Ritula Shah (of Radio 4's The World Tonight) conducted a double interview last night with Philip Hammond of the Conservatives and Vince Cable of the Liberal Democrats. The topic was the economic recovery, or lack of it. Ritula was not even-handed in her interviewing (to put it mildly), both in the contrasting treatment of her guests and in the pro-government-intervention stance that all her questions came from (to both interviewees, even the pro-government-intervention Dr Cable). http://www.bbc.co.uk/programmes/b006qtl3
Here is an outline of how it went:
14.25 Question 1 (to PH): "Philip Hammond, now is not the time to put the brake on government spending. That's what Danny Blanchflower seems to be saying there. Isn't that borne out by today's GDP figures?"
14.57 (abortive interruption) "But they're already 0 point.."
15.06 Question 2 (to PH): "But they're already at 0.5% and there isn't any growth as yet".
15.50 Question 3 (to VC): "Vince Cable, is fiscal deficit the priority or should we be looking at more quantatative easing?"
16.16 Question 4 (to VC): "But that's overall government intervention though?"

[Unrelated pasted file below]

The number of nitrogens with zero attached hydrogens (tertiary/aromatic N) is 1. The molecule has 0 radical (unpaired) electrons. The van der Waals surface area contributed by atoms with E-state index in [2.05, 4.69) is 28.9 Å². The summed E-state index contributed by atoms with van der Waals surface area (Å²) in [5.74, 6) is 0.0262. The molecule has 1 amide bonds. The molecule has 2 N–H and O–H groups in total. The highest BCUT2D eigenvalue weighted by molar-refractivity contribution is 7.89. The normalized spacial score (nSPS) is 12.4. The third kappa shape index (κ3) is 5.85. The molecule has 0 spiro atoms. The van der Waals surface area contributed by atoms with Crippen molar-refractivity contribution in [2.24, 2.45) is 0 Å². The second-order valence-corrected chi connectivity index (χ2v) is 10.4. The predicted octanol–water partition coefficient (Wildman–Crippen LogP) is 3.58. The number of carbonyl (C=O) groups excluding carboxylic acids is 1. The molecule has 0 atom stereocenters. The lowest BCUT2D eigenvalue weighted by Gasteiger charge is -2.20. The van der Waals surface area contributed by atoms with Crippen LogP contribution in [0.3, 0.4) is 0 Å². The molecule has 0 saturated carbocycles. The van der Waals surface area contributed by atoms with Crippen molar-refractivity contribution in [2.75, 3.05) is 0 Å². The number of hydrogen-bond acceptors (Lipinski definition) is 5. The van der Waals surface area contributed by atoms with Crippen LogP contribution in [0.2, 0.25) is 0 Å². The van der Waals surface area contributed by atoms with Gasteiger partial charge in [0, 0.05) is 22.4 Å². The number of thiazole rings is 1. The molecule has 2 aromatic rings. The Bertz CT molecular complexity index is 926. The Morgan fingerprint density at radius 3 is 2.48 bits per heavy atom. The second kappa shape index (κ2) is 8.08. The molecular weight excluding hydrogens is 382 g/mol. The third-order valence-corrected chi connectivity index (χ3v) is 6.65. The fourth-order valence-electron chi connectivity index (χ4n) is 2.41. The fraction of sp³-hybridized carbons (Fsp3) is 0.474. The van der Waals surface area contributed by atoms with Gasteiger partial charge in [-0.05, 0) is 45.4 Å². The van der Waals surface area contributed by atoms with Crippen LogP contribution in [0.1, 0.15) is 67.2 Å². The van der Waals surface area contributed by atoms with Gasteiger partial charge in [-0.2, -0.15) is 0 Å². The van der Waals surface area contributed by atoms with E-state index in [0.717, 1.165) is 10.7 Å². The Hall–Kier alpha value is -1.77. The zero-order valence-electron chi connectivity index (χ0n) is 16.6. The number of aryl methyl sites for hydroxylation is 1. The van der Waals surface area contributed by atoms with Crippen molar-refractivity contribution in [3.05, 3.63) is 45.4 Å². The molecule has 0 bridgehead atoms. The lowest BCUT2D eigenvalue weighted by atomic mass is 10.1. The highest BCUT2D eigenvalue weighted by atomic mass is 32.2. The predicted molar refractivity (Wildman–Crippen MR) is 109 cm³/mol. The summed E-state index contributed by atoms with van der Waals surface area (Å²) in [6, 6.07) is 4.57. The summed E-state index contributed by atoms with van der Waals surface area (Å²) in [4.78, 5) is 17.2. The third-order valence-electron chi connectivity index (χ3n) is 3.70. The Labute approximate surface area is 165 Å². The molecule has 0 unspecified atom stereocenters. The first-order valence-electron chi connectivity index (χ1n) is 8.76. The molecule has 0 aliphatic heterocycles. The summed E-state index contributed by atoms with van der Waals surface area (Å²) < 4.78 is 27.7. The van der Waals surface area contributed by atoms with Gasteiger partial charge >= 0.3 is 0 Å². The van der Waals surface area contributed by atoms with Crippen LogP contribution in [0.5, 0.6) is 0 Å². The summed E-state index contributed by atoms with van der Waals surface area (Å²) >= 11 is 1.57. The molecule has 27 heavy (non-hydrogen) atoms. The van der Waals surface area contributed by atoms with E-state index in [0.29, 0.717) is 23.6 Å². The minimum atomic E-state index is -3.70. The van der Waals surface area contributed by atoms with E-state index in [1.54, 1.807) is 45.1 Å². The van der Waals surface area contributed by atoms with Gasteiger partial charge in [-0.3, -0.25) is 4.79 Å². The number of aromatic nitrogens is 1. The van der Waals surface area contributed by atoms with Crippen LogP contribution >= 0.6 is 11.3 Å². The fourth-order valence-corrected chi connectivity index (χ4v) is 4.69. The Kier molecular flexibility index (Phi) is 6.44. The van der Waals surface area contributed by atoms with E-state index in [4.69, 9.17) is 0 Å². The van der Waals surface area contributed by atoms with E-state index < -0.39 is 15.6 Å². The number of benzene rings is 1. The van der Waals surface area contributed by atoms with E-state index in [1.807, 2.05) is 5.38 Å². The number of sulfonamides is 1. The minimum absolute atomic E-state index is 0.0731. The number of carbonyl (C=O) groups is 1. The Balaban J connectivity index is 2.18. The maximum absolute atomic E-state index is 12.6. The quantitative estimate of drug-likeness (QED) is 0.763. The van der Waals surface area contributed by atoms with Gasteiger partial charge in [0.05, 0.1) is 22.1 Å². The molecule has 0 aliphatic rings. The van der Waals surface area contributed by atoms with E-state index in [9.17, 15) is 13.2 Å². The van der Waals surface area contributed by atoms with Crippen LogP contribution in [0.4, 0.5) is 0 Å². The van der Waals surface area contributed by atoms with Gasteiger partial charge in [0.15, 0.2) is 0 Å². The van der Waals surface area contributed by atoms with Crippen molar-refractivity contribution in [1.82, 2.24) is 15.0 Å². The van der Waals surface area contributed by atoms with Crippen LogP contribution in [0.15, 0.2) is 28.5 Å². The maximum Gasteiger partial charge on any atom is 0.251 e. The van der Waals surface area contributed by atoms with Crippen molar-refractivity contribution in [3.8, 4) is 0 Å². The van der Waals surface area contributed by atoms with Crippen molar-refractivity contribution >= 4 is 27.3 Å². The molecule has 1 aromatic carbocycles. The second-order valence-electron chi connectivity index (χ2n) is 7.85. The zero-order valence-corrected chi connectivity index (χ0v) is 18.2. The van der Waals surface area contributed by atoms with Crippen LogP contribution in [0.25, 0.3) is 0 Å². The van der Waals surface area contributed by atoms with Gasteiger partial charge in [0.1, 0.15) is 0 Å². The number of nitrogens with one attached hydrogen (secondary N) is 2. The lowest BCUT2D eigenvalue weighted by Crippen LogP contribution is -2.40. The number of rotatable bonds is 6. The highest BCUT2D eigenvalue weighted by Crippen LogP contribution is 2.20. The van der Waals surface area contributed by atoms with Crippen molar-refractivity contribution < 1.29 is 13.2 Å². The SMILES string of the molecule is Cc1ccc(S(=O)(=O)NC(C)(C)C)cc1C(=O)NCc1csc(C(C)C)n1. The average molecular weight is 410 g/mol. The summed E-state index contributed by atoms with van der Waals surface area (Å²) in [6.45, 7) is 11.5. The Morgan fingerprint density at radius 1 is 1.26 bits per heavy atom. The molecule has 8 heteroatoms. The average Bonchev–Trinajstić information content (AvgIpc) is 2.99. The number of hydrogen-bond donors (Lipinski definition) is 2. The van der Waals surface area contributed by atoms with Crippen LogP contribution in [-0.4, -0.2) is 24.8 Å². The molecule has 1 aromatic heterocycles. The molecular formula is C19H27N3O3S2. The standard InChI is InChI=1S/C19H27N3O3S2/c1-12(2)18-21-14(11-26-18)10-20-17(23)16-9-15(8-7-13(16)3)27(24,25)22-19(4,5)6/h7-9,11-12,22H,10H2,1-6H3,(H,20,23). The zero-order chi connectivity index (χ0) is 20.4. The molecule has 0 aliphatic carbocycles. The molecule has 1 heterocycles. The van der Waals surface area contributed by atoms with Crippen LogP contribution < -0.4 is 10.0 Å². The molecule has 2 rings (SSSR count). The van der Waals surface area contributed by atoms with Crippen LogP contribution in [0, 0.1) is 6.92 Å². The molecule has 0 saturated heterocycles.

16.30 Question 5 (to VC): "Where do we go from here?"
17.08 Question 6 (to PH): "Would you support that point of view?"
17.32 (abortive interruption) "But..."
17.46 (interruption/Question 7 (to PH)): "But what concrete steps would you take if you held the reins? For instance would you put VAT back up in January?"
18.13 (abortive interruption) "But what..."
18.20 (interruption/Question 8 (to PH)): "But what would you say to somebody like Danny Blanchflower who says that steps like that could tip us into depression?"
18.47 (abortive interruption) "Vi..."
18.53 (interruption/'Question' 9 (to VC): "Vince Cable?"
As you can see, Ritula Shah interrupted Philip Hammond three times (scoring her an I.C. of 1.0), whereas she did not interrupt Vince Cable even once (I.C. of 0). She also tried to interrupt Mr Hammond on four more occasions, which she never once did to Dr Cable!
Moreover, note that most of Ritula's questions to Philip Hammond asked about matters specific to Conservative Party policy (including criticisms from Danny Blanchflower), unlike the very general questions asked to Vince Cable (who was, as so often, treated more like an independent economist than a party politician).
All in all, a clear-cut case of Beeb bias.